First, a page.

Aims: Cardiac involvement is the main driver of clinical outcomes in systemic amyloidosis and preliminary studies support the hypothesis that myocardial ischaemia contributes to cellular damage. The aims of this study were to assess the presence and mechanisms of myocardial ischaemia using cardiovascular magnetic resonance (CMR) with multiparametric mapping and histopathological assessment. Methods and results: Ninety-three patients with cardiac amyloidosis (CA) (light-chain amyloidosis n = 42, transthyretin amyloidosis n = 51) and 97 without CA (three-vessel coronary disease [3VD] n = 47, unobstructed coronary arteries n = 26, healthy volunteers [HV] n = 24) underwent quantitative stress perfusion CMR with myocardial blood flow (MBF) mapping. Twenty-four myocardial biopsies and three explanted hearts with CA were analysed histopathologically. Stress MBF was severely reduced in patients with CA with lower values than patients with 3VD, unobstructed coronary arteries and HV (CA: 1.04 ± 0.51 ml/min/g, 3VD: 1.35 ± 0.50 ml/min/g, unobstructed coronary arteries: 2.92 ± 0.52 ml/min/g, HV: 2.91 ± 0.73 ml/min/g; CA vs. 3VD p = 0.011, CA vs. unobstructed coronary arteries p < 0.001, CA vs. HV p < 0.001). Myocardial perfusion abnormalities correlated with amyloid burden, systolic and diastolic function, structural parameters and blood biomarkers (p < 0.05). Biopsies demonstrated abnormal vascular endothelial growth factor staining in cardiomyocytes and endothelial cells, which may be related to hypoxia conditions. Amyloid infiltration in intramural arteries was associated with severe lumen reduction and severe reduction in capillary density. Conclusion: Cardiac amyloidosis is associated with severe inducible myocardial ischaemia demonstrable by histology and CMR stress perfusion mapping. Histological evaluation indicates a complex pathophysiology, where in addition to systolic and diastolic dysfunction, amyloid infiltration of the epicardial arteries and disruption and rarefaction of the capillaries play a role in contributing to myocardial ischaemia.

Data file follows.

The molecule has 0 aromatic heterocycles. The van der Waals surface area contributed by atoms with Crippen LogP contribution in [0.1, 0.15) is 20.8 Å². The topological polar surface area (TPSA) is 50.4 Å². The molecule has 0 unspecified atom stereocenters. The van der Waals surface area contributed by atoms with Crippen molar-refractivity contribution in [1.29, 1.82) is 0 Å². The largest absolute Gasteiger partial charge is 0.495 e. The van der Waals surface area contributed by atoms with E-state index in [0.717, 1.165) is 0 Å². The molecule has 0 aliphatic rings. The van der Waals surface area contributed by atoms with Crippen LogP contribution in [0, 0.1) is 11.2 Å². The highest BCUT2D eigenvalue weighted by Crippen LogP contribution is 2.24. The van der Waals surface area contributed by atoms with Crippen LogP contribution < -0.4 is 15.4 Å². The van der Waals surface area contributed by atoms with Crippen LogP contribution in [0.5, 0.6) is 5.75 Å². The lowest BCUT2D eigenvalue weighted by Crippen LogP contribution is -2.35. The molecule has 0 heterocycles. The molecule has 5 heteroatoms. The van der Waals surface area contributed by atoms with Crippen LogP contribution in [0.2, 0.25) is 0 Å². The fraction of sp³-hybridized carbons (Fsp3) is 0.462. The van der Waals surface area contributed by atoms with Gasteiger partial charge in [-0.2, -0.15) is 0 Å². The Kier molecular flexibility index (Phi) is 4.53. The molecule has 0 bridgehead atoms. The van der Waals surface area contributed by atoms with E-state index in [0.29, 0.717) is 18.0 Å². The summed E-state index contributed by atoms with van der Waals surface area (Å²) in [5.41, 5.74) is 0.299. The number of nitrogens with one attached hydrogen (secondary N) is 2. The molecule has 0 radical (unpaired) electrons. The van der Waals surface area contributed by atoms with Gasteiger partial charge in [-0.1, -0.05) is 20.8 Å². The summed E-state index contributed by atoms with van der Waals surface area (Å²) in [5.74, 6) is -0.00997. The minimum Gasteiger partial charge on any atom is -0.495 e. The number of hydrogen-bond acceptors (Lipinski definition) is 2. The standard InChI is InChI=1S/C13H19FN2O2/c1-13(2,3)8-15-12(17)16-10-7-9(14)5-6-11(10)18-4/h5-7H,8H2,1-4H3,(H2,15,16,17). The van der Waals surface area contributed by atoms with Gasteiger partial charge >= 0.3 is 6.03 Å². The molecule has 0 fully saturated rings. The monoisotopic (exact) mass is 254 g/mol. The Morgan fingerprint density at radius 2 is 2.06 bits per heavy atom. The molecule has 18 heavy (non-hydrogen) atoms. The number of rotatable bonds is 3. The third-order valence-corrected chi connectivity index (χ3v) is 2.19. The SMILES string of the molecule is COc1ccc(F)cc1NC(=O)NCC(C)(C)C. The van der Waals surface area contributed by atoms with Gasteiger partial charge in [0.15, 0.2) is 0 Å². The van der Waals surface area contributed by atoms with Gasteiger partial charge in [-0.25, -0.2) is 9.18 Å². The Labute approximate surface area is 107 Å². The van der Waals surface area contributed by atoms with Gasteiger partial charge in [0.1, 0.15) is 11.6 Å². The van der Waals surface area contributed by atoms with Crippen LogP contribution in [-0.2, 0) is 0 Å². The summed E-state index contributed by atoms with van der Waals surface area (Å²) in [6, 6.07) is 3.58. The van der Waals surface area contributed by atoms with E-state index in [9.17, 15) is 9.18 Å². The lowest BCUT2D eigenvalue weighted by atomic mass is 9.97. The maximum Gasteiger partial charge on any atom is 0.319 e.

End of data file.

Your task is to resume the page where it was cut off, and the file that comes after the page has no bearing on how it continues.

Myocardial perfusion in cardiac amyloidosis

Porcari, Aldostefano;
2024-01-01

Abstract

Aims: Cardiac involvement is the main driver of clinical outcomes in systemic amyloidosis and preliminary studies support the hypothesis that myocardial ischaemia contributes to cellular damage. The aims of this study were to assess the presence and mechanisms of myocardial ischaemia using cardiovascular magnetic resonance (CMR) with multiparametric mapping and histopathological assessment. Methods and results: Ninety-three patients with cardiac amyloidosis (CA) (light-chain amyloidosis n = 42, transthyretin amyloidosis n = 51) and 97 without CA (three-vessel coronary disease [3VD] n = 47, unobstructed coronary arteries n = 26, healthy volunteers [HV] n = 24) underwent quantitative stress perfusion CMR with myocardial blood flow (MBF) mapping. Twenty-four myocardial biopsies and three explanted hearts with CA were analysed histopathologically. Stress MBF was severely reduced in patients with CA with lower values than patients with 3VD, unobstructed coronary arteries and HV (CA: 1.04 ± 0.51 ml/min/g, 3VD: 1.35 ± 0.50 ml/min/g, unobstructed coronary arteries: 2.92 ± 0.52 ml/min/g, HV: 2.91 ± 0.73 ml/min/g; CA vs. 3VD p = 0.011, CA vs. unobstructed coronary arteries p < 0.001, CA vs. HV p < 0.001). Myocardial perfusion abnormalities correlated with amyloid burden, systolic and diastolic function, structural parameters and blood biomarkers (p < 0.05). Biopsies demonstrated abnormal vascular endothelial growth factor staining in cardiomyocytes and endothelial cells, which may be related to hypoxia conditions. Amyloid infiltration in intramural arteries was associated with severe lumen reduction and severe reduction in capillary density. Conclusion: Cardiac amyloidosis is associated with severe inducible myocardial ischaemia demonstrable by histology and CMR stress perfusion mapping. Histological evaluation indicates a complex pathophysiology, where in addition to systolic and diastolic dysfunction, amyloid infiltration of the epicardial arteries and disruption and rarefaction of the capillaries play a role in contributing to myocardial ischaemia.
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Utilizza questo identificativo per citare o creare un link a questo documento: https://hdl.handle.net/11368/3069196
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